We ranked and chromosomally mapped the most differentially expressed transcripts. As anticipated, we observed in each of the analyzed tissues a significant overrepresentation of transcripts mapping to the rearranged interval (which we named SMS/PTLS genes; see legend of Figure 1 or Materials and Methods for a complete list of loci mapping to the engineered interval) amongst the top 100 (31 to 40 transcripts depending on the tissue) and top 1,000 (33 to 50 transcripts) most differentially expressed transcripts (all p<1×10−4, tested with permutations; Figure 4A–B). The expression levels of the transcripts, which vary in number of copies amongst the different strains, are compared in Figure 4C. We found a positive correlation between gene dosage and expression consistent with partial results already published [11]. These transcripts are expressed on average at 66%±15% of the level measured in wild type in Df(11)17/+ (one copy) and 138%±29% in Dp(11)17/+ animals (three copies). In particular, the expression levels of the murine orthologs of the two genes RAI1 (GeneID: 10743) and SREBF1 (6720), which were associated with schizophrenia [37][39], a phenotype absent from SMS and PTLS patients [33],[40],[41], show a strong relationship with gene dosage. The SMS/PTLS genes are, however, unchanged in Df(11)17/Dp(11)17 mice (1.02-fold (SD = 0.16) more, two copies in cis) compared to normal controls (two copies in trans), analogous to results recently obtained from cell lines of a man who carried a 22q11 deletion on one allele and a reciprocal duplication on the other allele [42]. Note that the loxP site inclusions necessary for the mouse engineering induced the loss-of-function of one Cops3 copy (GeneID: 26572) (Figure 1) [34], thus Df(11)17/Dp(11)17 and Dp(11)17/+ animals have only a single and two active copies of this gene, respectively. Consistently, we found Cops3 relative expression level to be downregulated in the compound heterozygous animals and unchanged in the PTLS mouse model (Figure 4C). The Df(11)17/+ and Df(11)17/Dp(11)17 strains carry two and three copies of Zfp179 (a.k.a. Rnf112, GeneID: 22671), respectively (Figure 1 and 4C), thus this gene could be considered in the “flanking” genes category in some strains (see below).

Figure 4. Differentially expressed genes in SMS and PTLS mouse models.

Distribution of the mapping regions of the top 100 (A) and top 1,000 ranked (B) most differentially expressed transcripts in the cerebellum (C), heart (H), kidney (K), testis (T), and hippocampus (Hi) or present on the array (Affy) of Df(11)17/+ (SMS model, 1n), Dp(11)17/+ (PTLS model, 3n), Df(11)17/Dp(11)17 (2n compound heterozygote), and +/+ (2n) mice (Most-diff dataset, see Figure 1 for a schematic representation of the mouse 11 B2 region of the different mouse models). Proportion of transcripts mapping to the SMS/PTLS rearranged interval (purple), the remainder of mouse chromosome 11 (burgundy), and elsewhere (yellow). Transcripts mapping to the rearranged interval and to the remainder of mouse chromosome 11 are both statistically overrepresented in all tested tissues (all p<1×10−4). Heatmap of the changes in expression levels of the 49 Most-diff transcripts mapping to the SMS/PTLS rearranged interval (C) and the remainder of mouse chromosome 11 (81 transcripts) (D) measured in Df(11)17/+ (d), Dp(11)17/+ (D), and Df(11)17/Dp(11)17 (dD) mice as compared to +/+ individuals in cerebellum (C), heart (H), kidney (K), testis (T), and hippocampus (Hi). The arrowhead and asterisk denote Cops3 and Zfp179 transcripts, respectively. These transcripts were used as anchors in the strain engineering process, thus they are not present in the same number of copies than other SMS/PTLS genes in the mice models (see Figure 1 and text for details).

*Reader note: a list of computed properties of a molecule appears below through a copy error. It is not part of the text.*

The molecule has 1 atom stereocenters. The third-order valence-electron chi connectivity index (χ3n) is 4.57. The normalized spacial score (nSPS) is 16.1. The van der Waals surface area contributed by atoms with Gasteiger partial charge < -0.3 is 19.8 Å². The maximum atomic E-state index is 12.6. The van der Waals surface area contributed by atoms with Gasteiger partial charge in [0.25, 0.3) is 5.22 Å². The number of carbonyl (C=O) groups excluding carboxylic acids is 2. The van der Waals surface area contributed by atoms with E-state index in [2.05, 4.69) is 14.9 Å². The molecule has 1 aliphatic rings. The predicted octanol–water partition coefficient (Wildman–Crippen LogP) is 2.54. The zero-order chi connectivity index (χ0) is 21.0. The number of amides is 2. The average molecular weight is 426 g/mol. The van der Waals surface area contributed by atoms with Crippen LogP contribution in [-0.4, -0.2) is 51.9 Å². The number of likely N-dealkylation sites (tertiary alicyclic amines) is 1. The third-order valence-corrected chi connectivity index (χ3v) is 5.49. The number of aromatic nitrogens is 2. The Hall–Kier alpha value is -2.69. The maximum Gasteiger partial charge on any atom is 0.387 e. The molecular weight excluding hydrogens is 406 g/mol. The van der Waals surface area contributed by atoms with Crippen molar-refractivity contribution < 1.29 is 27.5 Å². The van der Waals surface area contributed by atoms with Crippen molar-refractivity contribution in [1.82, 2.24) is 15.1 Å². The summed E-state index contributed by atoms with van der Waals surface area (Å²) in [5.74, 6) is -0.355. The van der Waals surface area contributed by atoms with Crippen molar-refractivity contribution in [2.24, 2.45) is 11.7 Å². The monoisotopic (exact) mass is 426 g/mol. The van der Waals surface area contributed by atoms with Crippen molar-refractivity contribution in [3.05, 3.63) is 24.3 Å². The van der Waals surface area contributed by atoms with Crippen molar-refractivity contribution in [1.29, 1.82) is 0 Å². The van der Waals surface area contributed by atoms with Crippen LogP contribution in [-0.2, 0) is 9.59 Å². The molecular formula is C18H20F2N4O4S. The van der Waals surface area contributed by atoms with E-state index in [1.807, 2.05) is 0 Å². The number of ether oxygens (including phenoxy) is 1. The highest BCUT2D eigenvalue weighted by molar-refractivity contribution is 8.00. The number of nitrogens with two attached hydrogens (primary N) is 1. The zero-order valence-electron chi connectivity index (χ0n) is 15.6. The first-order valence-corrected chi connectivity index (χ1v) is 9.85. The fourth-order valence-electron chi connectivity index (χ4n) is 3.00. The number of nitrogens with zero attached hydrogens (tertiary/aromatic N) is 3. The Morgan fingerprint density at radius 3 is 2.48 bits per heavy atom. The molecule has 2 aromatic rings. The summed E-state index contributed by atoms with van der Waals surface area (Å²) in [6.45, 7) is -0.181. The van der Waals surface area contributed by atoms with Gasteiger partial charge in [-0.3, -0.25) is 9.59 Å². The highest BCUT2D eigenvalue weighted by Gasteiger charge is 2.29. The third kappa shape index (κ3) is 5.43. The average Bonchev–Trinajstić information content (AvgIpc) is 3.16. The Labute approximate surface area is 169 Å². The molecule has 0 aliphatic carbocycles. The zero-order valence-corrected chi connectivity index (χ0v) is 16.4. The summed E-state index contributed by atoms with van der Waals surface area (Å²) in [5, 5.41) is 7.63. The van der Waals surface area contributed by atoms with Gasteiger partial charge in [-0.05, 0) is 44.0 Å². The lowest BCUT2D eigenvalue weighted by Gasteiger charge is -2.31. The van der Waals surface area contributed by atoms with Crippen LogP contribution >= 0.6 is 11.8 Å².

To confirm the transcriptome profiling results, we independently measured by Taqman quantitative PCR the relative expression levels of 43 genes in the hippocampus and cerebellum of males (N = 3) and females (N = 3) and the cortex, liver, and lung of female mice (N = 3) of the +/+, Dp(11)17/+, and Df(11)17/+ genotypes. The list of genes and assays used are presented in Table S2. They map either centromeric, within, or telomeric to the rearranged region. We found good reproducibility of the data for the three genes that were quantified with two different Taqman assays (Figure S5). Likewise, we noted a robust correlation between the Taqman and expression microarray results (correlation coefficient, R2 = 0.87; Figure S5A). Furthermore, the assays performed on female tissues demonstrated that the above described influences on the expression levels of genes situated within the rearrangement are not restricted to one sex and to the five tissues monitored by microarray (Figure S5B and S5C). Thus, the altered expression of SMS/PTLS genes are most probably relevant to the development of the phenotypic manifestations of PTLS and SMS mouse models that are absent in the Df(11)17/Dp(11)17 animals.

The Expression of Normal Copy Number Genes Mapping on MMU11 Is Modified

A second category of transcripts, those that map to the rest of mouse chromosome 11 (MMU11 genes), was significantly enriched within the top 1,000 most differentially expressed transcripts in all five tissues (all p<1×10−4, 97 to 138 transcripts, Figure 4B; “Most-diff” set of data, see below and Materials and Methods). This “flanking effect” might not be an effect of structural changes but could potentially be caused by linkage disequilibrium between the engineered interval and flanking polymorphisms. Consistently, retention of large blocks from the parental strain through genetic selection even after repeated backcrossing has been reported [43][45].